Picture this: It’s dark, so dark, in fact, that you can’t make out the silhouette of your furniture or find your way to the light switch. You know someone—a stranger, perhaps—is in your house. But you can’t see him, and he refuses to make himself known. Your blood is pumping. Your face is flush. Your pulse is racing. Your palms are sweaty. Your other senses are heightened. Is he walking toward you? Is he dragging his hand along the bannister? Suddenly, his breath is on your neck and one thought pops into your head: It’s either kill, or be killed.
This animalistic fear propels the classic thriller Wait Until Dark, onstage at the Lake Worth Playhouse through March 17. Written and set in the mid-1960s, the play takes place in a time before cell phones—when everyone couldn’t be easily reached with a quick text. This fact is crucial to the plot, which involves a photographer, Sam, leaving his wife, a young blind woman named Susy, alone in their Lower East Side apartment for the day.
Recently, a mysterious stranger at the Montreal airport had asked Sam to bring a doll to a sick girl in New York. Sam acquiesced but then misplaced it. This doll, as it turns out, is not just any doll, and when a trio of criminals comes looking for it, they devise a plan to con Susy into handing it over to them. They’re set to strike on the day in question, having established alter egos and a rather involved hoax, but there’s one thing they didn’t count on: Susy’s incredible will to live.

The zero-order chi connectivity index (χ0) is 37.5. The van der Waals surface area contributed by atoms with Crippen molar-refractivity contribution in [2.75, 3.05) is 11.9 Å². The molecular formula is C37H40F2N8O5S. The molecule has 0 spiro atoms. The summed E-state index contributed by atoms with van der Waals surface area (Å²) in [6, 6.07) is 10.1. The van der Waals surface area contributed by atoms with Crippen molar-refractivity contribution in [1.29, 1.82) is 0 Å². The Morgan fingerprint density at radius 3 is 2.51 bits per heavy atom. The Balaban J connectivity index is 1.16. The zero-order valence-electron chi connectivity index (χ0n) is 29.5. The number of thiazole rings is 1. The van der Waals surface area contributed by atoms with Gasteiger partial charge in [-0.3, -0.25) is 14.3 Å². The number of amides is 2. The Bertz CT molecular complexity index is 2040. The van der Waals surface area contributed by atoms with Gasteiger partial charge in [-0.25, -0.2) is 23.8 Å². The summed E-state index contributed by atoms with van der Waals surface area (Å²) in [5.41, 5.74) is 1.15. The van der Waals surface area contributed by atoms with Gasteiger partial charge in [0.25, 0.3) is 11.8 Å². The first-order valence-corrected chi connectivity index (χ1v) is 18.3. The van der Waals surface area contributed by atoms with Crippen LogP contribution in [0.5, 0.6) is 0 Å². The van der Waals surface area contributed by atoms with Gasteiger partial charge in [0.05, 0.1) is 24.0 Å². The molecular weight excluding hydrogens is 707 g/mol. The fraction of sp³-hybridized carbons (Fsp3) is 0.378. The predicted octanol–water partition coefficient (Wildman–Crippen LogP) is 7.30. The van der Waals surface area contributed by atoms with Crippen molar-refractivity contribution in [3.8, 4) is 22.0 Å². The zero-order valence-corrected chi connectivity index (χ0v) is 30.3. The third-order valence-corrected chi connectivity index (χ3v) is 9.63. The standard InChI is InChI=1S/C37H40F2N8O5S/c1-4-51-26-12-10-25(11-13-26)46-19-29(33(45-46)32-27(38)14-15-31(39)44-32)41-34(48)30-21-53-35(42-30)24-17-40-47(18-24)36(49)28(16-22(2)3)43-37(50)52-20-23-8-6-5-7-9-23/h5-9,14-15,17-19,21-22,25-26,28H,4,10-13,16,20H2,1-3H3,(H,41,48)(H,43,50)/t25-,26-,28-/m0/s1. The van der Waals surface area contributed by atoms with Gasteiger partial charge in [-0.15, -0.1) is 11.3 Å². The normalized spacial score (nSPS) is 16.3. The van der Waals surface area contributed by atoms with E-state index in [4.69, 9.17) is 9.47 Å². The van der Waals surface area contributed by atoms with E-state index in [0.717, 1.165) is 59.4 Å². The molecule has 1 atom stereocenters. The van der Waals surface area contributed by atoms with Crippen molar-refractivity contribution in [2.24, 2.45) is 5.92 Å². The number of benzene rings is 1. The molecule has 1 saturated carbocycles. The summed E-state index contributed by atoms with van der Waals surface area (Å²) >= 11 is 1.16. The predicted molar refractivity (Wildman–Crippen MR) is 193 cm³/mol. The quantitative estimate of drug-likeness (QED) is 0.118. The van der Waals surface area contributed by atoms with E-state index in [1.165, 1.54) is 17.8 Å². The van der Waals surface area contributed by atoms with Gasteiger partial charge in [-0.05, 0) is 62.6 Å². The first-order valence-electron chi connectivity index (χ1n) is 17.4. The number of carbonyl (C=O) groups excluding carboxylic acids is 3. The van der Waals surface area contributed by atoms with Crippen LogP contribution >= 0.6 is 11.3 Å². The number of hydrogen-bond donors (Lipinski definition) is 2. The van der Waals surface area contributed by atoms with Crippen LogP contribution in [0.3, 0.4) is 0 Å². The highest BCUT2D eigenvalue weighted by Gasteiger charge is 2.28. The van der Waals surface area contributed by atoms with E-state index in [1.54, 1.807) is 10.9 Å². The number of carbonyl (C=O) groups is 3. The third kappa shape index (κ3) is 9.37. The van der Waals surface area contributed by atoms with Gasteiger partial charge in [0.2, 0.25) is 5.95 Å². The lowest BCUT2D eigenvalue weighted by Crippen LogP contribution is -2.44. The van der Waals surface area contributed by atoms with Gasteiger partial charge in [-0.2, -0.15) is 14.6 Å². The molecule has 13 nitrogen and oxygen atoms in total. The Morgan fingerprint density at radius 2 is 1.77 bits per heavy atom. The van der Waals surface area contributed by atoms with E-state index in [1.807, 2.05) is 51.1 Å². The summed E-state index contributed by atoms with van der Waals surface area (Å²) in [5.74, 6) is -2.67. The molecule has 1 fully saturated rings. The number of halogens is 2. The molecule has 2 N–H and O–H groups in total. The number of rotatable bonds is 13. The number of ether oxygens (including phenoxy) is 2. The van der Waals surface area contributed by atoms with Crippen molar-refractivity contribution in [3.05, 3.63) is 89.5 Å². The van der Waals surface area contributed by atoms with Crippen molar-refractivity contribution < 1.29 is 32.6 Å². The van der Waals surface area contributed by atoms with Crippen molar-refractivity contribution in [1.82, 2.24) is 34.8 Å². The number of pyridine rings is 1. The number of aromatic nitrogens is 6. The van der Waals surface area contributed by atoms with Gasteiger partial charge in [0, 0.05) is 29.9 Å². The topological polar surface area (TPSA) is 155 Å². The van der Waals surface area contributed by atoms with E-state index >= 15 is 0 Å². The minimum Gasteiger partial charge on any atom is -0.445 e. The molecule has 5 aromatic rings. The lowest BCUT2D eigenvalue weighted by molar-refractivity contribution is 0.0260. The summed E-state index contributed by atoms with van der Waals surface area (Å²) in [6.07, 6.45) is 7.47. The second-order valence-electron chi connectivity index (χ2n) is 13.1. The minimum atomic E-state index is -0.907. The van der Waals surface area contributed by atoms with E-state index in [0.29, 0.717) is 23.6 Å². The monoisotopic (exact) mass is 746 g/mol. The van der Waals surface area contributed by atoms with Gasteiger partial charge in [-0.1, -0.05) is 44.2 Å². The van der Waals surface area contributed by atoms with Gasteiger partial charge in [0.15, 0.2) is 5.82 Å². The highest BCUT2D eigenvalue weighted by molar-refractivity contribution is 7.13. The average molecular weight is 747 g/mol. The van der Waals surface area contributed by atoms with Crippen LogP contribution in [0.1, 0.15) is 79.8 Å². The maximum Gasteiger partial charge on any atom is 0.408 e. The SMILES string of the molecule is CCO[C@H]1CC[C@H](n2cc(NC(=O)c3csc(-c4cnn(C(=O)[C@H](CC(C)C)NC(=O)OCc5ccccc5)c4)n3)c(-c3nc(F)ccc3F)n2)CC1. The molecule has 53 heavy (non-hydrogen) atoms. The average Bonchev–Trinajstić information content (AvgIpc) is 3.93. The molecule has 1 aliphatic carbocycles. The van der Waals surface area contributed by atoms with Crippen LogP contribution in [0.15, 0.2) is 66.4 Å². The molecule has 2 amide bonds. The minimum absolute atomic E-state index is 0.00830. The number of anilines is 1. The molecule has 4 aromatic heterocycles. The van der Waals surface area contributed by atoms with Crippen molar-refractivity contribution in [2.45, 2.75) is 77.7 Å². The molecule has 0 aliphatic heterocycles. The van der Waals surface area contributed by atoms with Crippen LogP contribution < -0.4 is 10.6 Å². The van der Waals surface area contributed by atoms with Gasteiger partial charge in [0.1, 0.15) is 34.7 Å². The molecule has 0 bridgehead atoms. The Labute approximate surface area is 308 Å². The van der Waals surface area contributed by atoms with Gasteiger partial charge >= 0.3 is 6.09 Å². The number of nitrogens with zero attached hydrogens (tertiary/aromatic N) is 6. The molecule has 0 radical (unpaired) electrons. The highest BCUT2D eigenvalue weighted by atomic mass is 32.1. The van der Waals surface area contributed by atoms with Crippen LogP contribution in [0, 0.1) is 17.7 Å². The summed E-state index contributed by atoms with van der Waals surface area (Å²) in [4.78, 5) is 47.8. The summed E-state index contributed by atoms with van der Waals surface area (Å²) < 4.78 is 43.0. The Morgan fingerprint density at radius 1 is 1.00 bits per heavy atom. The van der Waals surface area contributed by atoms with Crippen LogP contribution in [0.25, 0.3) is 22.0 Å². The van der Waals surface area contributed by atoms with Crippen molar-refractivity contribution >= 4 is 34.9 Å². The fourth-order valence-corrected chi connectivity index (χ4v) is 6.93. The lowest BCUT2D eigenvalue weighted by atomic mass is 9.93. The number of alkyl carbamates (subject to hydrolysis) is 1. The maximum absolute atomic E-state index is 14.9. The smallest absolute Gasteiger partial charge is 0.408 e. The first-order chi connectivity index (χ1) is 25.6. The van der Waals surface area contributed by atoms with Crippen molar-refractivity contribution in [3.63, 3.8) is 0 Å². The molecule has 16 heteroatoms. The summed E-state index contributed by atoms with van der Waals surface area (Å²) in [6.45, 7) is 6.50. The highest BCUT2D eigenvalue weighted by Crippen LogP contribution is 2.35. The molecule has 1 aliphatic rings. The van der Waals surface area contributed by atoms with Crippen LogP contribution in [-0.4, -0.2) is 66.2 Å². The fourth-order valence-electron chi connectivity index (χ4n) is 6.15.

At the heart of this production is actress Charlotte Otremba as Susy. Though there’s quite a bit of play to be had before she enters the action, she immediately commands the stage with a strong, demure elegance. Otremba’s biggest obstacle comes in Susy’s defining quality—her blindness. Susy lost her sight in recent years following a car accident, which frees Otremba up to react to certain sounds and dialogue as someone with sight might. That being said, she completely commits to being blind, while never once making it feel like a gimmick. Susy actually uses her blindness as an asset in her final plot to foil the thieves, and Otremba beautifully unpacks the character’s evolution from an unwitting pawn to a capable chess master.
Surrounding Susy is a supporting cast of degenerates, all of whom are completely delightful. As “criminal mastermind” Harry Roat (“junior and senior”), Michael Conner is a slinky villain with a certain Cruella de Vil je ne sais quoi. He’s evil, through and through, a trait that becomes all too apparent in his final tiff with Susy.
Patrick Prince and Russell Kerr portray his accomplices. Operating under the assumed identity of Sam’s old buddy Mike Talman, Kerr is surprisingly kind and gentle. His goal is to befriend Susy, and Kerr does so with ease, establishing a natural chemistry with Otremba that impacts both characters’ end-goal motivations.
As faux-cop Sargent Carlino, Prince behaves like a second-string gangster from The Sopranos. He needs to be bad—he has quite a few debts to pay back—but something about him is just so bad at being bad. Prince plays up the character’s dim-wittedness while managing to appear imposing. The fact that he can gleefully snack on cold cuts and still come across as a coldhearted thug is a feat in and of itself.
Susy also gets an assist from her upstairs neighbor, the young Gloria, played by Hannah Wagner. Decked out in glasses and pigtails, Wagner looks the part to a T—and she has the acting chops to back it up. And although he has but a few lines, Jefferson J. Dor strikes a comforting-meets-confident note as Susy’s husband, Sam.
Wait Until Dark does not deliver a carefree, easygoing evening of theater. On the contrary, it’s packed with distressing turns and so many twists you’ll feel as if you’re lost in a labyrinth. That’s good. Accept that uncertainty and know that you’re in the hands of capable performers who will safely guide you through the dark.